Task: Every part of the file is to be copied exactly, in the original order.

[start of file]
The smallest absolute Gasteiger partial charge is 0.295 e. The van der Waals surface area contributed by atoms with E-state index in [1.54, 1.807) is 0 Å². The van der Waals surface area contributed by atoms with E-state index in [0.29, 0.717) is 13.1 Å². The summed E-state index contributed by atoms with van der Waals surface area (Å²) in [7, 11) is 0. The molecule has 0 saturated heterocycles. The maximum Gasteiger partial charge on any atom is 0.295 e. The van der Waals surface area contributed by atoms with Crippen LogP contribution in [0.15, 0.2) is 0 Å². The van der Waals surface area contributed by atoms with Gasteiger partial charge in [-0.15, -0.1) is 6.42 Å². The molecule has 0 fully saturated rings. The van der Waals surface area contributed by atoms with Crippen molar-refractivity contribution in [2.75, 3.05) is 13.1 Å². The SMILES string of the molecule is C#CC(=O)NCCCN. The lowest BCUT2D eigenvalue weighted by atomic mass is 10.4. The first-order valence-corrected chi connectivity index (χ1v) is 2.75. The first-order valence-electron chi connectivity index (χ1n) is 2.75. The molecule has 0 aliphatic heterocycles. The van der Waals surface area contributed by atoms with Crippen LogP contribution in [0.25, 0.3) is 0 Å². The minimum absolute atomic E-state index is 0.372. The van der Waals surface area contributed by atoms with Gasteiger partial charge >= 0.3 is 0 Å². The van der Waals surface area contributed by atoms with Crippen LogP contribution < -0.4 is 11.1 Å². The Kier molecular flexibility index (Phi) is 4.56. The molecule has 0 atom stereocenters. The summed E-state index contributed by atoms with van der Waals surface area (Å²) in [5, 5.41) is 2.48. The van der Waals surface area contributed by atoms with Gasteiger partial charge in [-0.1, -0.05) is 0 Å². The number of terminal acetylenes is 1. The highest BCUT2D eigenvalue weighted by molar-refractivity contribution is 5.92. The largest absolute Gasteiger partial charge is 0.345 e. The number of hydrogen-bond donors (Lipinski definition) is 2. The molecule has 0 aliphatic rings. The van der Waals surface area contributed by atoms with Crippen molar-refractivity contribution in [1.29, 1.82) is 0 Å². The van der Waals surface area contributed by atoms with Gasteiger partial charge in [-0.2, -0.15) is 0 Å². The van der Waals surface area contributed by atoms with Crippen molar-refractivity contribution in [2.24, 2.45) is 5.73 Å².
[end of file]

The smallest absolute Gasteiger partial charge is 0.295 e. The van der Waals surface area contributed by atoms with E-state index in [1.54, 1.807) is 0 Å². The van der Waals surface area contributed by atoms with E-state index in [0.29, 0.717) is 13.1 Å². The summed E-state index contributed by atoms with van der Waals surface area (Å²) in [7, 11) is 0. The molecule has 0 saturated heterocycles. The maximum Gasteiger partial charge on any atom is 0.295 e. The van der Waals surface area contributed by atoms with Crippen LogP contribution in [0.15, 0.2) is 0 Å². The van der Waals surface area contributed by atoms with Gasteiger partial charge in [-0.15, -0.1) is 6.42 Å². The molecule has 0 fully saturated rings. The van der Waals surface area contributed by atoms with Crippen molar-refractivity contribution in [2.75, 3.05) is 13.1 Å². The SMILES string of the molecule is C#CC(=O)NCCCN. The lowest BCUT2D eigenvalue weighted by atomic mass is 10.4. The first-order valence-corrected chi connectivity index (χ1v) is 2.75. The first-order valence-electron chi connectivity index (χ1n) is 2.75. The molecule has 0 aliphatic heterocycles. The van der Waals surface area contributed by atoms with Crippen LogP contribution in [0.25, 0.3) is 0 Å². The minimum absolute atomic E-state index is 0.372. The van der Waals surface area contributed by atoms with Gasteiger partial charge >= 0.3 is 0 Å². The van der Waals surface area contributed by atoms with Crippen LogP contribution < -0.4 is 11.1 Å². The Kier molecular flexibility index (Phi) is 4.56. The molecule has 0 atom stereocenters. The summed E-state index contributed by atoms with van der Waals surface area (Å²) in [5, 5.41) is 2.48. The van der Waals surface area contributed by atoms with Gasteiger partial charge in [-0.1, -0.05) is 0 Å². The number of terminal acetylenes is 1. The highest BCUT2D eigenvalue weighted by molar-refractivity contribution is 5.92. The largest absolute Gasteiger partial charge is 0.345 e. The number of hydrogen-bond donors (Lipinski definition) is 2. The molecule has 0 aliphatic rings. The van der Waals surface area contributed by atoms with Crippen molar-refractivity contribution in [1.29, 1.82) is 0 Å². The van der Waals surface area contributed by atoms with Gasteiger partial charge in [-0.2, -0.15) is 0 Å². The van der Waals surface area contributed by atoms with Crippen molar-refractivity contribution in [2.24, 2.45) is 5.73 Å².